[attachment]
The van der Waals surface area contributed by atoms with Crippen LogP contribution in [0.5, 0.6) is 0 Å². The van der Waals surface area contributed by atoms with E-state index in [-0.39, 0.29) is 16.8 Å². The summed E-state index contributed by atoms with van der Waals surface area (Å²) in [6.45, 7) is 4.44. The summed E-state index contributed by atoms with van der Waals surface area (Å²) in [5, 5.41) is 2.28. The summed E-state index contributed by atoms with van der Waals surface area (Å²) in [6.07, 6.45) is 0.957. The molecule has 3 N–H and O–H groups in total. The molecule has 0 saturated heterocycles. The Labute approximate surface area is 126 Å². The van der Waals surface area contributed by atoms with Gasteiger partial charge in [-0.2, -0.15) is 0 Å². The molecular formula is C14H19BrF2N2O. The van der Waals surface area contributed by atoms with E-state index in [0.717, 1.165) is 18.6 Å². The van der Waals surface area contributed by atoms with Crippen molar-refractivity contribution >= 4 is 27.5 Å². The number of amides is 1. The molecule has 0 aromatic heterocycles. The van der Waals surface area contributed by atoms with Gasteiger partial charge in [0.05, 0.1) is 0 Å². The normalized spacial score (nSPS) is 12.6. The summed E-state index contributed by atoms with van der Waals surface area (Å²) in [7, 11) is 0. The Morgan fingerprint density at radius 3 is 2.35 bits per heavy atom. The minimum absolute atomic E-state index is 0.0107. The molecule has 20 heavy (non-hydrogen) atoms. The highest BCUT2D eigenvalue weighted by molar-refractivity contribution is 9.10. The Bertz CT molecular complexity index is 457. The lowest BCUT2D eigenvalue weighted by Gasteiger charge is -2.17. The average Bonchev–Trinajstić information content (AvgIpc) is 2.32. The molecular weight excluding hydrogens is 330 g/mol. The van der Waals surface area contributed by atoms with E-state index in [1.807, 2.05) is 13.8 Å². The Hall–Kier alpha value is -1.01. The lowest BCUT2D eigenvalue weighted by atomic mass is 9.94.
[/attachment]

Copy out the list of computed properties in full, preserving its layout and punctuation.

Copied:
The van der Waals surface area contributed by atoms with Crippen LogP contribution in [0.5, 0.6) is 0 Å². The van der Waals surface area contributed by atoms with E-state index in [-0.39, 0.29) is 16.8 Å². The summed E-state index contributed by atoms with van der Waals surface area (Å²) in [6.45, 7) is 4.44. The summed E-state index contributed by atoms with van der Waals surface area (Å²) in [5, 5.41) is 2.28. The summed E-state index contributed by atoms with van der Waals surface area (Å²) in [6.07, 6.45) is 0.957. The molecule has 3 N–H and O–H groups in total. The molecule has 0 saturated heterocycles. The Labute approximate surface area is 126 Å². The van der Waals surface area contributed by atoms with Gasteiger partial charge in [-0.2, -0.15) is 0 Å². The molecular formula is C14H19BrF2N2O. The van der Waals surface area contributed by atoms with E-state index in [0.717, 1.165) is 18.6 Å². The van der Waals surface area contributed by atoms with Crippen molar-refractivity contribution >= 4 is 27.5 Å². The number of amides is 1. The molecule has 0 aromatic heterocycles. The van der Waals surface area contributed by atoms with Gasteiger partial charge in [0.05, 0.1) is 0 Å². The normalized spacial score (nSPS) is 12.6. The summed E-state index contributed by atoms with van der Waals surface area (Å²) in [7, 11) is 0. The Morgan fingerprint density at radius 3 is 2.35 bits per heavy atom. The minimum absolute atomic E-state index is 0.0107. The molecule has 20 heavy (non-hydrogen) atoms. The highest BCUT2D eigenvalue weighted by molar-refractivity contribution is 9.10. The Bertz CT molecular complexity index is 457. The lowest BCUT2D eigenvalue weighted by Gasteiger charge is -2.17. The average Bonchev–Trinajstić information content (AvgIpc) is 2.32. The molecular weight excluding hydrogens is 330 g/mol. The van der Waals surface area contributed by atoms with E-state index in [1.807, 2.05) is 13.8 Å². The Hall–Kier alpha value is -1.01. The lowest BCUT2D eigenvalue weighted by atomic mass is 9.94.